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Solar spectrography and spectroheliography with CCD

 

Introduction

The study of the Sun in white light is generally limited to the measurement of sunspots position. It can be very interesting to obtain additional informations with spectrography. Dispersion of the light allows to reach the study of the composition of the solar atmosphere, the radial velocity measurement (Doppler effect) or intense magnetic fields (Zeeman effect) and direct but fragmentary observation of events in chromosphere (prominences, filaments, eruptions). The realization of a spectrograph is a first step but, to obtain a global monochromatic image of the Sun it is a spectroheliograph that it will be necessary to build.

Reminders - Principle of the optical assembly

The spectrograph gives an infinity of images of its entrance slit distributed according to wavelength. Observation of the solar spectrum shows a luminous band going from purple to red, streaked perpendicularly with a multitude of dark lines (fig. 1). These lines are the result of the absorption of the light emitted at photospheric level by the chromosphere and by the earth atmosphere.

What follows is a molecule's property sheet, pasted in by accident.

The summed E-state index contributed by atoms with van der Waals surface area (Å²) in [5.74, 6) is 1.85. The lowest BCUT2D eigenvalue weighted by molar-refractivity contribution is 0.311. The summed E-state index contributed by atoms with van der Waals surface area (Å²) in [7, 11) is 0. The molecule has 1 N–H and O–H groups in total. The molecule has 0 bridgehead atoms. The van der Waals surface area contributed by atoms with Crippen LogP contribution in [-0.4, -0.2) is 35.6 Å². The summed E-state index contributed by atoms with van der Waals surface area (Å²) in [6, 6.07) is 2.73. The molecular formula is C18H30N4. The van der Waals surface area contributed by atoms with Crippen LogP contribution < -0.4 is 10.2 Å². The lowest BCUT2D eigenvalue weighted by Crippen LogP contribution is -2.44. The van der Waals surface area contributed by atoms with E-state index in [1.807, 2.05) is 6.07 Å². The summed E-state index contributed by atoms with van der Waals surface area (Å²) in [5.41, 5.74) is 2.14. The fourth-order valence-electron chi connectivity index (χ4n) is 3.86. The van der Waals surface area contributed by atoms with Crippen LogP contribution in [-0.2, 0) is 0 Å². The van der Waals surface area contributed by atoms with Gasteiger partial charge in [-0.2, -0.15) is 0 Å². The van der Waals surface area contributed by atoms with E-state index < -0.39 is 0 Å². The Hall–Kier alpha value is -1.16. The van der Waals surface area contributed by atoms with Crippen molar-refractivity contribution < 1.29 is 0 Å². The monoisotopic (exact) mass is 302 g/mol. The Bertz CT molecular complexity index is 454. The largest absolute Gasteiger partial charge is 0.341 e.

Fig.1 - Portion of solar spectrum : the sodium doublet.

If optical elements are good quality and if the dispersion is great, the details of the image passing by the entrance slit will be visible in the spectrum; for example, a sunspot will form a dark line going from purple to red, a prominence will reveal brilliant prolongations for some lines, etc.... We speak then of spectrography with spatial resolution.

Now let's isolate a very narrow portion of the spectrum, for example by means of a second slit placed at the focus of the camera lens. We obtain a monochromatic image of the portion of the solar disc passing through the entrance slit. By scanning line by line the sun image and by recording the corresponding monochromatic images, one can thus reconstitute all the surface of the solar disc in a selected wavelength and obtain a spectroheliogram.